In 1979, Peter Gabriel paid $36,000 for his Fairlight, the first commercially available digital sampling keyboard, which he used to great effect all over his Security album. Today, you can have its sounds, and those of about eighty other vintage keyboards, for--if you'll pardon the pun--a couple of C-notes.
Let me explain.
England's Zero-G company, which sells a variety of software synthesizers (including the unique Vocaloid), has created a software collection of over 80 vintage hardware keyboards and synthesizers and over 40 vintage drum machines, under the name Nostalgia. And it's an apt title: as you flip through and sample the presets, you'll find yourself flashing back to so many great sounds of the 1980s: beyond the Peter Gabriel sounds, as we implied in the introduction, large quantities of the samples that Jan Hammer deployed on his Miami Vice score are here--from his sampled pan flutes, right down to that weird "B.B. in a tunafish can" sound (to borrow a Dave Barry phrase) he used on the rideout of the extended version of the Miami Vice theme song. (They were both standard Fairlight presets.) Kate Bush's Hounds Of Love sounds are here. (Minus her stunning vocals, of course.) Keith Emerson's. Herbie Hancock. And set the Wayback Machine to 1967, Mr. Wizard! Lots of Mellotron patches: the sampled flutes from "Strawberry Fields Forever". The sampled strings from, well, from every major English progressive rock group: The Moody Blues, Yes, King Crimson, and Led Zeppelin, included. All in all, there are 1,3000 patches, and 1.3 gigabytes of sound here.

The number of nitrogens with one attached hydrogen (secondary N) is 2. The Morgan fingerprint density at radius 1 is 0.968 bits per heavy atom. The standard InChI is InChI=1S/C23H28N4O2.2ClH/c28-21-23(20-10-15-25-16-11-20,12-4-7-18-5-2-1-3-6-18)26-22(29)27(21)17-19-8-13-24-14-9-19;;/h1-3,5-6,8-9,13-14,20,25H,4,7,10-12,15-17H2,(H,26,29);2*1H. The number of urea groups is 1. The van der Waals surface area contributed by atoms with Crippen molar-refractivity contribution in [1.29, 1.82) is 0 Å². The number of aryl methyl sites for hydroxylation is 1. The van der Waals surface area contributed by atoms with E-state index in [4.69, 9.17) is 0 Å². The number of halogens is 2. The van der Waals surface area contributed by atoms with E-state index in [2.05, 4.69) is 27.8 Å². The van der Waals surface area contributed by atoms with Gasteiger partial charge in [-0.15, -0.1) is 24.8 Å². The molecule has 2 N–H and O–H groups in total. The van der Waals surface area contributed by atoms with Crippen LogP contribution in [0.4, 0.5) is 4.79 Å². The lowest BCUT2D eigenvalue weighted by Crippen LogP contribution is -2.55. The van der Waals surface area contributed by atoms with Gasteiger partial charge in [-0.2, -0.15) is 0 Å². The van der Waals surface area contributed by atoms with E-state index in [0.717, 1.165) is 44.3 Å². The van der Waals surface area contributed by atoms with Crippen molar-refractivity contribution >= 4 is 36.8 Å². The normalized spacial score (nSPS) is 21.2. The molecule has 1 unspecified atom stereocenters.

No Stacks Of Keyboards Required
One huge benefit of Nostalgia is that you don't need to stack a hundred keyboards in your den or basement, or, needless to say, spend huge wads of cash acquiring and maintaining them. All the program requires is a reasonably powerful computer (Zero-G recommends Windows XP, Pentium III/ Athlon 700 MHz, 512 MB. For Mac users, OS 10.2.6 or higher, G4 733, 512 MB, both platforms require a DVD-ROM drive), a set of decent speakers, and an interface (MIDI/USB keyboard or guitar) to play these bad boys.
So what do they sound like? They're very nicely detailed. Several patches, such as some of the Fender Rhodes patches, have subtly nifty stereo panning going on as they play. (There are demos of Nostalgia in action on Zero-G's Website.)